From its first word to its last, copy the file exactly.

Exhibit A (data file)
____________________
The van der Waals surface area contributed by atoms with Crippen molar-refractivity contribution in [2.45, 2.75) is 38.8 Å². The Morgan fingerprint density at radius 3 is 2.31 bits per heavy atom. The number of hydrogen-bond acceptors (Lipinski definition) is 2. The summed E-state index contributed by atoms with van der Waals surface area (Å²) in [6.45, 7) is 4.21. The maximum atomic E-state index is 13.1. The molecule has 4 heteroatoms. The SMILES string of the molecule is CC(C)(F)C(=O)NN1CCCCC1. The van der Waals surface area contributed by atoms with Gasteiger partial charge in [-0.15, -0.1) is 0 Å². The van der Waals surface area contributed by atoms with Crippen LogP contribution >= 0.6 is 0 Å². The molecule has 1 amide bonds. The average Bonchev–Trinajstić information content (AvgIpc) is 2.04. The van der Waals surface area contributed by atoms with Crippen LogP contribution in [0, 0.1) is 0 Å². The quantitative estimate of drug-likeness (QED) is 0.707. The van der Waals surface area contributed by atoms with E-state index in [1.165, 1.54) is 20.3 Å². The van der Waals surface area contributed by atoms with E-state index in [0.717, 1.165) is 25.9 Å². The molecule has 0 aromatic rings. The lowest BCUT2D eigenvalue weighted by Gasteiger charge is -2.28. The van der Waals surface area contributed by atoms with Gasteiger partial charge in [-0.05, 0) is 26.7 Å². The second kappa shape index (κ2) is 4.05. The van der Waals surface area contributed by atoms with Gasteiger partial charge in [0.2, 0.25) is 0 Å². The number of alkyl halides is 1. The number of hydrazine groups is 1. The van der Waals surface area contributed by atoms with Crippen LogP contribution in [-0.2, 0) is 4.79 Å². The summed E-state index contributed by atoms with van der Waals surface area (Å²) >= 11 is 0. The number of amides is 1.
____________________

The van der Waals surface area contributed by atoms with Crippen molar-refractivity contribution in [2.45, 2.75) is 38.8 Å². The Morgan fingerprint density at radius 3 is 2.31 bits per heavy atom. The number of hydrogen-bond acceptors (Lipinski definition) is 2. The summed E-state index contributed by atoms with van der Waals surface area (Å²) in [6.45, 7) is 4.21. The maximum atomic E-state index is 13.1. The molecule has 4 heteroatoms. The SMILES string of the molecule is CC(C)(F)C(=O)NN1CCCCC1. The van der Waals surface area contributed by atoms with Gasteiger partial charge in [-0.15, -0.1) is 0 Å². The van der Waals surface area contributed by atoms with Crippen LogP contribution >= 0.6 is 0 Å². The molecule has 1 amide bonds. The average Bonchev–Trinajstić information content (AvgIpc) is 2.04. The van der Waals surface area contributed by atoms with Crippen LogP contribution in [0, 0.1) is 0 Å². The quantitative estimate of drug-likeness (QED) is 0.707. The van der Waals surface area contributed by atoms with E-state index in [1.165, 1.54) is 20.3 Å². The van der Waals surface area contributed by atoms with E-state index in [0.717, 1.165) is 25.9 Å². The molecule has 0 aromatic rings. The lowest BCUT2D eigenvalue weighted by Gasteiger charge is -2.28. The van der Waals surface area contributed by atoms with Gasteiger partial charge in [-0.05, 0) is 26.7 Å². The second kappa shape index (κ2) is 4.05. The van der Waals surface area contributed by atoms with Gasteiger partial charge in [0.2, 0.25) is 0 Å². The number of alkyl halides is 1. The number of hydrazine groups is 1. The van der Waals surface area contributed by atoms with Crippen LogP contribution in [-0.2, 0) is 4.79 Å². The summed E-state index contributed by atoms with van der Waals surface area (Å²) >= 11 is 0. The number of amides is 1.